There are times when the words we are using do not work. We cannot get our point across, or worse, they are hurting or offending even when we mean well. When something like this happens, it leaves us asking ourselves what we could have done differently, or if there was something that we could have learned and used, to make things work.
And when we are in a leadership position, we must understand that many of the interactions we have, will not stay contained within the office walls. The role our work plays in our life is huge, and whatever happens at work, is often taken home. Especially now that many people are already at home and the only thing that separates work from personal issues is a window border on a screen.
David Whyte is a poet. A very special poet, not because he is Anglo-Irish and now lives in the US, but because he has a corporate practice, advising large corporations on communication skills, organizational leadership, and creativity. HERE is one of his fabulous TED Talks.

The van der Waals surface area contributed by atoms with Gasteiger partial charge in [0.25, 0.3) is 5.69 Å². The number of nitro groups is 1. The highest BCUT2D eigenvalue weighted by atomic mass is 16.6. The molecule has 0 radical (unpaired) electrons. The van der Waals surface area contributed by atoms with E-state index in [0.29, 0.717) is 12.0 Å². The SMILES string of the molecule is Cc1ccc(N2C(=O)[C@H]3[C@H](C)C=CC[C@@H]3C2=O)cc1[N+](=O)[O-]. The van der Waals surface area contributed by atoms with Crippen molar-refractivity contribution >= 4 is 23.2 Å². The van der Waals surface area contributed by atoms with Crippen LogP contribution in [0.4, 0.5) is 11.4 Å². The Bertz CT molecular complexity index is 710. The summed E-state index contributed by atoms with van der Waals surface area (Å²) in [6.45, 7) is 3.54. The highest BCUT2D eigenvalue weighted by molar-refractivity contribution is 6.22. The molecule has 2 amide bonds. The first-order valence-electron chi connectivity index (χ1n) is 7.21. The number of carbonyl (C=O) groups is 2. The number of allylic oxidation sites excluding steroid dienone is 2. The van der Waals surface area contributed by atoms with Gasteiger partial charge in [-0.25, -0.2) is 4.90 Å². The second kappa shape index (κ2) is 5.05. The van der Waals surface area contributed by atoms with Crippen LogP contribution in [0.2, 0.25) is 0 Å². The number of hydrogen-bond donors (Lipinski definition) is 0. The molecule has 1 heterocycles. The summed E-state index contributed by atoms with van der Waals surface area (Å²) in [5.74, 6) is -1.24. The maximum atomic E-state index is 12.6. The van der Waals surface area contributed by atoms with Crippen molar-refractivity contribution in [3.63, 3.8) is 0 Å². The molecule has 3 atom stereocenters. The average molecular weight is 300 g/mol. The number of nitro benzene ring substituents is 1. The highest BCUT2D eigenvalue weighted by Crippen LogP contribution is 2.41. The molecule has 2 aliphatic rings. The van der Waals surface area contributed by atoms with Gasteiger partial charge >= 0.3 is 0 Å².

When Whyte was first recruited for Corporate America, part of the words coming from the person who approached him that convinced him were: “the language we have in our world, is not enough for the territory we have already entered “. Since then (according to his Wikipedia page), he has advised companies like Boeing, AT&T, NASA, Toyota, The Royal Air Force and Arthur Andersen.
I don’t think that Whyte is advocating for us to write emails that rhyme or that have the structure of a sonnet, but some creativity, and the ability to go past the filters we put on our ears can be very useful.
He summarizes it in this phrase he used when interviewed by Krista Tippet: “poetry is that moment in a conversation where you have to have the other person understand what you’re saying. And sometimes it’s when you’re delivering terrible news, news of a death or an accident, and you have to tell the other person, and they have to hear it. And you have to say it in such a way that it’s heard fully. But you have to say it, also, with the intimacy of care and of understanding at the same time.”